Classification of Resting-State fMRI using Evolutionary Algorithms: Towards a Brain Imaging Biomarker for Parkinson's Disease

11 Oct 2019  ·  Amir Dehsarvi, Stephen L. Smith ·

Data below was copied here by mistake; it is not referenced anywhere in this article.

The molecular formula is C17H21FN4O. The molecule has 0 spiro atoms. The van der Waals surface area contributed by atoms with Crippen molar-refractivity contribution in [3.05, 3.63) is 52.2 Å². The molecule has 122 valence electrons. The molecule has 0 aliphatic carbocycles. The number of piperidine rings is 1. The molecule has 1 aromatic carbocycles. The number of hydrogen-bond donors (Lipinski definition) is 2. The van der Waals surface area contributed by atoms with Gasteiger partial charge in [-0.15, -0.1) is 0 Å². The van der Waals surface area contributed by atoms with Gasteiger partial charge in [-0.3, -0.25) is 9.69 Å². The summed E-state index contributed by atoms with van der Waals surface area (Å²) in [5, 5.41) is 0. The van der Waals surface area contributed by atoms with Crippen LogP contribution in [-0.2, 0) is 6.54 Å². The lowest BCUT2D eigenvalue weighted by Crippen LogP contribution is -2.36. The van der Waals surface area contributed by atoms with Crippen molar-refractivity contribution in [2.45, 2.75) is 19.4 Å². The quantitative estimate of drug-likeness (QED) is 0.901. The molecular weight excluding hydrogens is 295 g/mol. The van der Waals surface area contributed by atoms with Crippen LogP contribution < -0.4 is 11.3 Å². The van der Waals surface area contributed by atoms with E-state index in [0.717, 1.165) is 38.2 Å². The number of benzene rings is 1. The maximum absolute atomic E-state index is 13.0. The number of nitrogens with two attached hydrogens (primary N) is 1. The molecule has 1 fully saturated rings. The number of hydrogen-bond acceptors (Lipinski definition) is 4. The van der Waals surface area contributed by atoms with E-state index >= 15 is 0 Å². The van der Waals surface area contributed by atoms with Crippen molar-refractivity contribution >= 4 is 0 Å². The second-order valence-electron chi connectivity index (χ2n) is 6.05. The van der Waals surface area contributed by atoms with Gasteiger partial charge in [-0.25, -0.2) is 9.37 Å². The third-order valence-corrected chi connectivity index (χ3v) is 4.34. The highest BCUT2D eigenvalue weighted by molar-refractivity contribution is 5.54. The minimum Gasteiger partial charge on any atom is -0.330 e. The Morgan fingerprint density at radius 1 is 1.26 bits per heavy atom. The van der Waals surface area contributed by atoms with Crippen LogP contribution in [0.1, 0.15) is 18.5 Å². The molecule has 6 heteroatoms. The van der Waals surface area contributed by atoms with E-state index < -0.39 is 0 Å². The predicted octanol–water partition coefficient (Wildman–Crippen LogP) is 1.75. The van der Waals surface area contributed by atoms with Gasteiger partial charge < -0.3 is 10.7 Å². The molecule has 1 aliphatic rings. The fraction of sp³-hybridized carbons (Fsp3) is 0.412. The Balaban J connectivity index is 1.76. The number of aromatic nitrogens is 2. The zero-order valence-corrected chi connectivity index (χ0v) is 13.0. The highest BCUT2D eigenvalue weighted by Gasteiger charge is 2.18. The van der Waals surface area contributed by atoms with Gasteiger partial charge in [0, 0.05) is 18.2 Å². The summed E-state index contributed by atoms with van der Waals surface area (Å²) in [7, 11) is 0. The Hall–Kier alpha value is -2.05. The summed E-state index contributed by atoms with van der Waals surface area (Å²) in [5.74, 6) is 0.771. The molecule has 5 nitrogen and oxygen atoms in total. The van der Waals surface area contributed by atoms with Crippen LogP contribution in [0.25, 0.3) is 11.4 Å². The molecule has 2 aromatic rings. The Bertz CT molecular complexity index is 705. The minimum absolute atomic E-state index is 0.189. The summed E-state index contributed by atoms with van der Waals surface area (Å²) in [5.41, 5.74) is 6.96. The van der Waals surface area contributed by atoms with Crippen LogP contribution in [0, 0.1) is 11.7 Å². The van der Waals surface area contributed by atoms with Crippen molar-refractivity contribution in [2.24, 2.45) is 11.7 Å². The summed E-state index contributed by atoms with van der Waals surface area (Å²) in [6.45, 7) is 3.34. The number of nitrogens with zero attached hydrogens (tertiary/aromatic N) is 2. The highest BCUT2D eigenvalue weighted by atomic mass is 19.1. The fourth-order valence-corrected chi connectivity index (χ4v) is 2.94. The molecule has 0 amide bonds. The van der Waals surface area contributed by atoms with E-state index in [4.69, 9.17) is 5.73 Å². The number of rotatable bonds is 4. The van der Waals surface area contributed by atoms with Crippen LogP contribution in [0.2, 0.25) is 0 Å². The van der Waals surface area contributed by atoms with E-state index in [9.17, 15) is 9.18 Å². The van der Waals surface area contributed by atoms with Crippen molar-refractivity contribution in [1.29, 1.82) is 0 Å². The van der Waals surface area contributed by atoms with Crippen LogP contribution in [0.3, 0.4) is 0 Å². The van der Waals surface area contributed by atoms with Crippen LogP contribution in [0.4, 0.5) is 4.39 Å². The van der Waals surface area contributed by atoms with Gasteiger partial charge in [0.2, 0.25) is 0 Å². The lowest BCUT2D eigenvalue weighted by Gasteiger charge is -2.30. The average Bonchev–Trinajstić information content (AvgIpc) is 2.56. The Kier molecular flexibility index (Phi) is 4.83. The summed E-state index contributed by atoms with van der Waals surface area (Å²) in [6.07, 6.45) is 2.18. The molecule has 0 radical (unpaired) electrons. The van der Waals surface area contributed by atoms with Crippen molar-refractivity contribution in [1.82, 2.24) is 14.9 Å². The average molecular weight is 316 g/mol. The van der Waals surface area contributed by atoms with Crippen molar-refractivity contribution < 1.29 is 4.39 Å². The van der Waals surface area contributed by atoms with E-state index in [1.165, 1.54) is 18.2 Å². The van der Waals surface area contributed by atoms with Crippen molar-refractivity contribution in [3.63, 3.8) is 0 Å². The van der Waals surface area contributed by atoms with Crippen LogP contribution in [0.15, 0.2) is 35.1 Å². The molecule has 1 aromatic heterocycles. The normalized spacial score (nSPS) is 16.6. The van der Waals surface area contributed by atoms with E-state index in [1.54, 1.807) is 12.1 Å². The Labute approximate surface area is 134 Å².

Accurate early diagnosis and monitoring of neurodegenerative conditions is essential for effective disease management and delivery of medication and treatment. This research develops automatic methods for detecting brain imaging preclinical biomarkers for Parkinson's disease (PD) by considering the novel application of evolutionary algorithms. A fundamental novel element of this work is the use of evolutionary algorithms to both map and predict the functional connectivity in patients using resting state functional MRI data taken from the PPMI to identify PD progression biomarkers. Specifically, Cartesian Genetic Programming was used to classify DCM data as well as time-series data. The findings were validated using two other commonly used classification methods (Artificial Neural Networks and Support Vector Machines) and by employing k-fold cross-validation. Across DCM and time-series analyses, findings revealed maximum accuracies of 75.21% for early stage (prodromal) PD patients versus healthy controls, 85.87% for PD patients versus prodromal PD patients, and 92.09% for PD patients versus healthy controls. Prodromal PD patients were classified from healthy controls with high accuracy - this is notable and represents the key finding of this research since current methods of diagnosing prodromal PD have both low reliability and low accuracy. Furthermore, Cartesian Genetic Programming provided comparable performance accuracy relative to ANN and SVM. Evolutionary algorithms enable us to decode the classifier in terms of understanding the data inputs that are used, more easily than in ANN and SVM. Hence, these findings underscore the relevance of both DCM analyses for classification and CGP as a novel classification tool for brain imaging data with medical implications for disease diagnosis, particularly in early and asymptomatic stages.

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